I can hardly believe a week has passed since my last post. All I can say about this is that I have been very self-absorbed this past week, totally focused on a most surprising yet ultimately inevitable betrayer: my own body.
I have always been blessed with good health. Even putting my body through closely spaced pregnancies hasn't phased it much, until now. But I guess it's had it. It's tired. It's saying enough. It is rebelling.
The last time I had gestational diabetes, all I had to do was slightly alter my eating schedule, knock out refined sugars and be sure I ate enough protein in combination with any carbs. It was almost effortless to keep my sugars within normal, healthy ranges for the duration of my pregnancy. Then, when I didn't even come down with this condition during my pregnancy with Tony, I thought I was in great shape. But, alas, it was only lying dormant, gathering strength for its next visit.
This time I cannot control my blood sugar with my diet. I have meticulously followed a ridiculously complicated diet, eaten at all hours of the day, measured everything that has gone in my mouth, taken my vitamins, choked down glass after glass of water, yet to no avail. Yesterday my doctor conceded failure on my behalf (after emphatically assuring me that this is not in any way my fault, which I appreciated very much) and prescribed glybuteride to stimulate my pancreas to make more insulin.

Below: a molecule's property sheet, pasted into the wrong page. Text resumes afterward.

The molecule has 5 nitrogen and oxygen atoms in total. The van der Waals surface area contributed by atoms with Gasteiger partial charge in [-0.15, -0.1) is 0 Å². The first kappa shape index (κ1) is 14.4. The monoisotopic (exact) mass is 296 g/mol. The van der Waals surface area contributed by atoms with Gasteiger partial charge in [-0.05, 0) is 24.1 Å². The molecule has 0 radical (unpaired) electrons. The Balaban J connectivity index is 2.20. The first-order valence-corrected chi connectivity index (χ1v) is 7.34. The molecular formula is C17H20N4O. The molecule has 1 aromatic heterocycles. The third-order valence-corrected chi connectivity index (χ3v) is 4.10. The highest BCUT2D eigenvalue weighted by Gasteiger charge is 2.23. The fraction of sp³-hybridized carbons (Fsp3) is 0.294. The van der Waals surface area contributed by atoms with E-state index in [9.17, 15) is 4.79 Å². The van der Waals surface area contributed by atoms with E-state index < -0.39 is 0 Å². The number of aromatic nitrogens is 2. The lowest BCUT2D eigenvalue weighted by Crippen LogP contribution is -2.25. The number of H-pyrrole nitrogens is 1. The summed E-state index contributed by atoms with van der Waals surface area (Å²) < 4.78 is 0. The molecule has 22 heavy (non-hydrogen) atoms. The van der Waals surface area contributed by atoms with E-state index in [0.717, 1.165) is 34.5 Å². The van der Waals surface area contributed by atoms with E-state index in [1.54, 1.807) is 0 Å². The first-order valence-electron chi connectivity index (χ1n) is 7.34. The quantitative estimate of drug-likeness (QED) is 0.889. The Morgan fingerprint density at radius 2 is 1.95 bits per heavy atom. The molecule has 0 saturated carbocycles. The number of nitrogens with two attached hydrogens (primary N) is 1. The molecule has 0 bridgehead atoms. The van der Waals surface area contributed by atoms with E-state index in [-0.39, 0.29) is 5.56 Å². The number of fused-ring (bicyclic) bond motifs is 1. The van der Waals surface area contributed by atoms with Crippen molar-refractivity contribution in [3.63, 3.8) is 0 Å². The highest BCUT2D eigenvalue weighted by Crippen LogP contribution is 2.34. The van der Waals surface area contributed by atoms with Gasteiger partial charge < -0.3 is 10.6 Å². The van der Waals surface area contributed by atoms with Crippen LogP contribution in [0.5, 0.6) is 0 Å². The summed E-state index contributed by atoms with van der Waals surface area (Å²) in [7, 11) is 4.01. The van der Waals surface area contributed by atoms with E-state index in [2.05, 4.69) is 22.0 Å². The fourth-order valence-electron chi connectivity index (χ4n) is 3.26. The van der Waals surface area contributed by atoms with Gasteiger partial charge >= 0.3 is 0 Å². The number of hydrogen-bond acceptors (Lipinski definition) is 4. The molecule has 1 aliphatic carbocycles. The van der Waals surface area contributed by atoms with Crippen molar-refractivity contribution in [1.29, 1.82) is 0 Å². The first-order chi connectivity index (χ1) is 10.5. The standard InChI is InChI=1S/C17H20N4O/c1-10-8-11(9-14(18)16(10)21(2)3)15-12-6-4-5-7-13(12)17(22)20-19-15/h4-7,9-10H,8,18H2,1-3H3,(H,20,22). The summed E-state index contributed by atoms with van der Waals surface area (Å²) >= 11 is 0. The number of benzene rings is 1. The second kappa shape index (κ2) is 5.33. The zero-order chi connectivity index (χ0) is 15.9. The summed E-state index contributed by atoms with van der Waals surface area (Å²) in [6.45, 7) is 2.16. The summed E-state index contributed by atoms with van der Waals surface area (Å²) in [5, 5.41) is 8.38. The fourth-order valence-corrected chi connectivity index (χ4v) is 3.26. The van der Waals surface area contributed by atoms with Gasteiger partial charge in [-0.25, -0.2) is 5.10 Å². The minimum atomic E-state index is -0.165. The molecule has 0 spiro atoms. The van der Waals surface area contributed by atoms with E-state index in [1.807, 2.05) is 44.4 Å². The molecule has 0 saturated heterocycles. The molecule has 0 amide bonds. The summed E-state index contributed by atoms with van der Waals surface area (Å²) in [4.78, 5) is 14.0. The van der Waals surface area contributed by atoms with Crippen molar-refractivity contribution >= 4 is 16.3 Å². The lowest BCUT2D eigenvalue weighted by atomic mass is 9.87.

The good news is that it is working. My sugars are quite low today and everyone is happy that my body can respond to this kick start and not need insulin injections at this point. The bad news is that it is working too well and I am now fighting hypoglycemia. The nutritionist (who is great, by the way) warned me that this might happen as my body adjusts to new levels of insulin production, but I feel like a science experiment gone wrong. Now an hour after each meal, I find myself staving off a cold sweat and shaking fingers by pounding milk. Go figure! The doctors assure me this is far preferable to the high blood sugars which can harm the baby, but it all seems a little crazy to me. Ultimately, I trust the advice I am being given, which matches all the research I have been doing, but one can't help really, really praying that these people know what they are doing!
I have been signed up for twice weekly fetal monitoring and ultrasound, where they will watch this little one kick and follow her heartbeat for 30 minutes at a time to be sure all is well, and measure the growth to be sure she does not become to large for a safe vaginal delivery. I am thrilled with the responsiveness I have from Kaiser (this is my first Kaiser pregnancy) and the amount of attention they are giving this condition, although, of course, I wish none of it were necessary.
Thank you for bearing with this medical whoa-is-me post. Overnight I have become one of those elderly folks who can't think or talk about anything other than their own health problems! Aaaarrrggg! But I can relate to them now. One's health can be all-consuming, especially when the health of another is dependent on it.
Well, thank goodness I have a toddler, a destructive puppy and 4 other helpful, wonderful children to distract me--we all know I can't stay focused on myself for long!